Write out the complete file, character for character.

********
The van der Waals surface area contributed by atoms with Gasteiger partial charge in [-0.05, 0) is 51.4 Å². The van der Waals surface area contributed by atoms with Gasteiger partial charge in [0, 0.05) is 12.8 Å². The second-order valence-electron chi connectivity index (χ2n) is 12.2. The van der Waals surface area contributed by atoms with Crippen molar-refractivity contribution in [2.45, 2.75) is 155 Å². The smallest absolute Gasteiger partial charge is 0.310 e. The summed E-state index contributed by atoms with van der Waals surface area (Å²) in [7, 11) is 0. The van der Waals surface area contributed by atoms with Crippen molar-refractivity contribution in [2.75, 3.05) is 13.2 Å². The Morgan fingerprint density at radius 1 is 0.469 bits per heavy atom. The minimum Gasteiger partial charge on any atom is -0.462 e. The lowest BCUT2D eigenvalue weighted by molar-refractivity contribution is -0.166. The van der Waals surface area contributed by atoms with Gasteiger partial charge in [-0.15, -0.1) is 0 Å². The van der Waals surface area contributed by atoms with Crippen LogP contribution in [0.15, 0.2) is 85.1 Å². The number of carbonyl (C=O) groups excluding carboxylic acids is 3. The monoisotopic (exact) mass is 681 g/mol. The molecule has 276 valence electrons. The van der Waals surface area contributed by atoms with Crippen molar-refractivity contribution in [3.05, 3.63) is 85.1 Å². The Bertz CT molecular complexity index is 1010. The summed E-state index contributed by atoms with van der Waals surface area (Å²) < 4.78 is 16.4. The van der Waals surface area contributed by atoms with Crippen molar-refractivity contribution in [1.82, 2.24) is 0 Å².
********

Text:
The van der Waals surface area contributed by atoms with Gasteiger partial charge in [-0.05, 0) is 51.4 Å². The van der Waals surface area contributed by atoms with Gasteiger partial charge in [0, 0.05) is 12.8 Å². The second-order valence-electron chi connectivity index (χ2n) is 12.2. The van der Waals surface area contributed by atoms with Crippen molar-refractivity contribution in [2.45, 2.75) is 155 Å². The smallest absolute Gasteiger partial charge is 0.310 e. The summed E-state index contributed by atoms with van der Waals surface area (Å²) in [7, 11) is 0. The van der Waals surface area contributed by atoms with Crippen molar-refractivity contribution in [2.75, 3.05) is 13.2 Å². The Morgan fingerprint density at radius 1 is 0.469 bits per heavy atom. The minimum Gasteiger partial charge on any atom is -0.462 e. The lowest BCUT2D eigenvalue weighted by molar-refractivity contribution is -0.166. The van der Waals surface area contributed by atoms with Gasteiger partial charge in [-0.15, -0.1) is 0 Å². The van der Waals surface area contributed by atoms with Crippen LogP contribution in [0.15, 0.2) is 85.1 Å². The number of carbonyl (C=O) groups excluding carboxylic acids is 3. The monoisotopic (exact) mass is 681 g/mol. The molecule has 276 valence electrons. The van der Waals surface area contributed by atoms with Crippen molar-refractivity contribution in [3.05, 3.63) is 85.1 Å². The Bertz CT molecular complexity index is 1010. The summed E-state index contributed by atoms with van der Waals surface area (Å²) < 4.78 is 16.4. The van der Waals surface area contributed by atoms with Crippen molar-refractivity contribution in [1.82, 2.24) is 0 Å².